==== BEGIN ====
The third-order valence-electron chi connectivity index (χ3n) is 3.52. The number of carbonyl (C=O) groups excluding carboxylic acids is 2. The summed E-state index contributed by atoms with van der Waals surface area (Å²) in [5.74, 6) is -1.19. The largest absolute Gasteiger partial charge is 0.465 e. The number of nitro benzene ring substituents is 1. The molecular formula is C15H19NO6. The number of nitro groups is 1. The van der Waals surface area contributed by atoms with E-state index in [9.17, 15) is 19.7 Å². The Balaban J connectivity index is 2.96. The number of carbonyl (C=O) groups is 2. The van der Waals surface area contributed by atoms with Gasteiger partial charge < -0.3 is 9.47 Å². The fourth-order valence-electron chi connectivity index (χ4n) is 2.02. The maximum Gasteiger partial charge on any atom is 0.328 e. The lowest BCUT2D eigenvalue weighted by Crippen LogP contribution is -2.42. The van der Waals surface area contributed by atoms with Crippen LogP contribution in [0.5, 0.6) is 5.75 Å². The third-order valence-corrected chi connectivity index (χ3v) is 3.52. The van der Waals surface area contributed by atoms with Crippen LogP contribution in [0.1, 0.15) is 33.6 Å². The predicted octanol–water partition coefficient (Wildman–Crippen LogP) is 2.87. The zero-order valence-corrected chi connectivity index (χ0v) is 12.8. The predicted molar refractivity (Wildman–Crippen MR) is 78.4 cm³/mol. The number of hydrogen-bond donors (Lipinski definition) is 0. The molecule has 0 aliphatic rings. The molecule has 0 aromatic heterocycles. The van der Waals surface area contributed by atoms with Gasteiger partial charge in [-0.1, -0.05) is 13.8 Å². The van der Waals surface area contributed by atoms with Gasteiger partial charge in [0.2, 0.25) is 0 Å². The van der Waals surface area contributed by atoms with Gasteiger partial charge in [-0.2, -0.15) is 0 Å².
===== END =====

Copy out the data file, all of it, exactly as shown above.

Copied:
The third-order valence-electron chi connectivity index (χ3n) is 3.52. The number of carbonyl (C=O) groups excluding carboxylic acids is 2. The summed E-state index contributed by atoms with van der Waals surface area (Å²) in [5.74, 6) is -1.19. The largest absolute Gasteiger partial charge is 0.465 e. The number of nitro benzene ring substituents is 1. The molecular formula is C15H19NO6. The number of nitro groups is 1. The van der Waals surface area contributed by atoms with E-state index in [9.17, 15) is 19.7 Å². The Balaban J connectivity index is 2.96. The number of carbonyl (C=O) groups is 2. The van der Waals surface area contributed by atoms with Gasteiger partial charge < -0.3 is 9.47 Å². The fourth-order valence-electron chi connectivity index (χ4n) is 2.02. The maximum Gasteiger partial charge on any atom is 0.328 e. The lowest BCUT2D eigenvalue weighted by Crippen LogP contribution is -2.42. The van der Waals surface area contributed by atoms with Crippen LogP contribution in [0.5, 0.6) is 5.75 Å². The third-order valence-corrected chi connectivity index (χ3v) is 3.52. The van der Waals surface area contributed by atoms with Crippen LogP contribution in [0.1, 0.15) is 33.6 Å². The predicted octanol–water partition coefficient (Wildman–Crippen LogP) is 2.87. The zero-order valence-corrected chi connectivity index (χ0v) is 12.8. The predicted molar refractivity (Wildman–Crippen MR) is 78.4 cm³/mol. The number of hydrogen-bond donors (Lipinski definition) is 0. The molecule has 0 aliphatic rings. The molecule has 0 aromatic heterocycles. The van der Waals surface area contributed by atoms with Gasteiger partial charge in [-0.1, -0.05) is 13.8 Å². The van der Waals surface area contributed by atoms with Gasteiger partial charge in [0.2, 0.25) is 0 Å². The van der Waals surface area contributed by atoms with Gasteiger partial charge in [-0.2, -0.15) is 0 Å².